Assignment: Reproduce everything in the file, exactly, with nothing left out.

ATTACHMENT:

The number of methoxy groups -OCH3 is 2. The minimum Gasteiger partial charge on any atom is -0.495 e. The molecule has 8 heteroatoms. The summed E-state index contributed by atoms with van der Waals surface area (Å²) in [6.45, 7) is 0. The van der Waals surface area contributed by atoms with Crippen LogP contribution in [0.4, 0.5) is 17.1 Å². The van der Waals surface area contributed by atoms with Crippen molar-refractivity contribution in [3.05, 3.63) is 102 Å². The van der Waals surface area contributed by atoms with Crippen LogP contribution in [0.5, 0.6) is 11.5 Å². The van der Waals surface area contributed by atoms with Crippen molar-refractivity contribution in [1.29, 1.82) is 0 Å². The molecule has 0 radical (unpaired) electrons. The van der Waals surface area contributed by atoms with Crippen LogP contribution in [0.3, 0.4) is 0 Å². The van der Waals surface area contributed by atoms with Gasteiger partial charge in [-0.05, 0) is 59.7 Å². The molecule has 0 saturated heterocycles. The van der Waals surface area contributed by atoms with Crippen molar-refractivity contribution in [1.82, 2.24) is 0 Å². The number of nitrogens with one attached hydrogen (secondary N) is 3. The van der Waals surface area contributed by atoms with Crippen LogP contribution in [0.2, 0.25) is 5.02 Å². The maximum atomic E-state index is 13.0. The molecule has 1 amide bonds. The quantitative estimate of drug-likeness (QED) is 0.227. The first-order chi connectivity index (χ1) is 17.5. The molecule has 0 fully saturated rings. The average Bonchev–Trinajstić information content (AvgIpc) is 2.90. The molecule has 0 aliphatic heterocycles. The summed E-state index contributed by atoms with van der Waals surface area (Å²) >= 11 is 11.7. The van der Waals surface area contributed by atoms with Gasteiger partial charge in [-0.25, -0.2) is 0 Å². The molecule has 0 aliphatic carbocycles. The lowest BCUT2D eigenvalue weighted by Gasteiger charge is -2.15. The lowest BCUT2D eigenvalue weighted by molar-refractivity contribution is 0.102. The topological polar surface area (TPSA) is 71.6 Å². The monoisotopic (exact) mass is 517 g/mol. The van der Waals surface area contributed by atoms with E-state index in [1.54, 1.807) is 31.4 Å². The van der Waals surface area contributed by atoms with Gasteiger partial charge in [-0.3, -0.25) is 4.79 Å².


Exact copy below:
The number of methoxy groups -OCH3 is 2. The minimum Gasteiger partial charge on any atom is -0.495 e. The molecule has 8 heteroatoms. The summed E-state index contributed by atoms with van der Waals surface area (Å²) in [6.45, 7) is 0. The van der Waals surface area contributed by atoms with Crippen LogP contribution in [0.4, 0.5) is 17.1 Å². The van der Waals surface area contributed by atoms with Crippen molar-refractivity contribution in [3.05, 3.63) is 102 Å². The van der Waals surface area contributed by atoms with Crippen LogP contribution in [0.5, 0.6) is 11.5 Å². The van der Waals surface area contributed by atoms with Crippen molar-refractivity contribution in [1.29, 1.82) is 0 Å². The molecule has 0 radical (unpaired) electrons. The van der Waals surface area contributed by atoms with Crippen LogP contribution in [0.3, 0.4) is 0 Å². The van der Waals surface area contributed by atoms with Gasteiger partial charge in [-0.05, 0) is 59.7 Å². The molecule has 0 saturated heterocycles. The van der Waals surface area contributed by atoms with Crippen molar-refractivity contribution in [1.82, 2.24) is 0 Å². The number of nitrogens with one attached hydrogen (secondary N) is 3. The van der Waals surface area contributed by atoms with Crippen LogP contribution in [0.2, 0.25) is 5.02 Å². The maximum atomic E-state index is 13.0. The molecule has 1 amide bonds. The quantitative estimate of drug-likeness (QED) is 0.227. The first-order chi connectivity index (χ1) is 17.5. The molecule has 0 fully saturated rings. The average Bonchev–Trinajstić information content (AvgIpc) is 2.90. The molecule has 0 aliphatic heterocycles. The summed E-state index contributed by atoms with van der Waals surface area (Å²) >= 11 is 11.7. The van der Waals surface area contributed by atoms with Gasteiger partial charge in [-0.25, -0.2) is 0 Å². The molecule has 0 aliphatic carbocycles. The lowest BCUT2D eigenvalue weighted by Gasteiger charge is -2.15. The lowest BCUT2D eigenvalue weighted by molar-refractivity contribution is 0.102. The topological polar surface area (TPSA) is 71.6 Å². The monoisotopic (exact) mass is 517 g/mol. The van der Waals surface area contributed by atoms with E-state index in [1.54, 1.807) is 31.4 Å². The van der Waals surface area contributed by atoms with Gasteiger partial charge in [-0.3, -0.25) is 4.79 Å².